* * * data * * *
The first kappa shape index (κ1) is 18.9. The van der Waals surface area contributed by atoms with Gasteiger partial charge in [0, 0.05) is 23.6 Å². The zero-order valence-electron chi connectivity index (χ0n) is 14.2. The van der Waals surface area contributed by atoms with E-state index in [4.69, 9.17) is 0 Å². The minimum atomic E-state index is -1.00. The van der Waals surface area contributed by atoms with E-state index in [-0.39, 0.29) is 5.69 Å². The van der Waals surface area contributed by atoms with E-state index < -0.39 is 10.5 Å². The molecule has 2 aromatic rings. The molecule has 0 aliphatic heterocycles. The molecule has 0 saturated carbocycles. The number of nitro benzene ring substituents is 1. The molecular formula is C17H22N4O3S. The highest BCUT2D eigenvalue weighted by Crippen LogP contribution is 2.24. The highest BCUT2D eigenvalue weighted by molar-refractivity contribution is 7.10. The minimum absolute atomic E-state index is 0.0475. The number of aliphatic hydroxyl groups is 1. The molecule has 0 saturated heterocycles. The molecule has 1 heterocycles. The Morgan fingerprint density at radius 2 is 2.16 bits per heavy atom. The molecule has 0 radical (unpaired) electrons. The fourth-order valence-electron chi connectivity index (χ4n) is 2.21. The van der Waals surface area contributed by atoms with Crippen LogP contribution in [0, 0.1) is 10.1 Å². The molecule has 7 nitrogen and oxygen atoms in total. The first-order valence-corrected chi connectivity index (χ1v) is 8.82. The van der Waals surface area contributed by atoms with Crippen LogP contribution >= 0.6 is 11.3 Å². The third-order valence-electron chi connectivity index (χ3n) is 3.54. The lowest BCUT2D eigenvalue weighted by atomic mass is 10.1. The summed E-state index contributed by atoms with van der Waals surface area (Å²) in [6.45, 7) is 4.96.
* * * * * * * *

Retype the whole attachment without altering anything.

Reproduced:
The first kappa shape index (κ1) is 18.9. The van der Waals surface area contributed by atoms with Gasteiger partial charge in [0, 0.05) is 23.6 Å². The zero-order valence-electron chi connectivity index (χ0n) is 14.2. The van der Waals surface area contributed by atoms with E-state index in [4.69, 9.17) is 0 Å². The minimum atomic E-state index is -1.00. The van der Waals surface area contributed by atoms with E-state index in [-0.39, 0.29) is 5.69 Å². The van der Waals surface area contributed by atoms with E-state index < -0.39 is 10.5 Å². The molecule has 2 aromatic rings. The molecule has 0 aliphatic heterocycles. The molecule has 0 saturated carbocycles. The number of nitro benzene ring substituents is 1. The molecular formula is C17H22N4O3S. The highest BCUT2D eigenvalue weighted by Crippen LogP contribution is 2.24. The highest BCUT2D eigenvalue weighted by molar-refractivity contribution is 7.10. The minimum absolute atomic E-state index is 0.0475. The number of aliphatic hydroxyl groups is 1. The molecule has 0 saturated heterocycles. The molecule has 1 heterocycles. The Morgan fingerprint density at radius 2 is 2.16 bits per heavy atom. The molecule has 0 radical (unpaired) electrons. The fourth-order valence-electron chi connectivity index (χ4n) is 2.21. The van der Waals surface area contributed by atoms with Crippen LogP contribution in [0, 0.1) is 10.1 Å². The molecule has 7 nitrogen and oxygen atoms in total. The first-order valence-corrected chi connectivity index (χ1v) is 8.82. The van der Waals surface area contributed by atoms with Crippen LogP contribution >= 0.6 is 11.3 Å². The third-order valence-electron chi connectivity index (χ3n) is 3.54. The lowest BCUT2D eigenvalue weighted by atomic mass is 10.1. The summed E-state index contributed by atoms with van der Waals surface area (Å²) in [6.45, 7) is 4.96.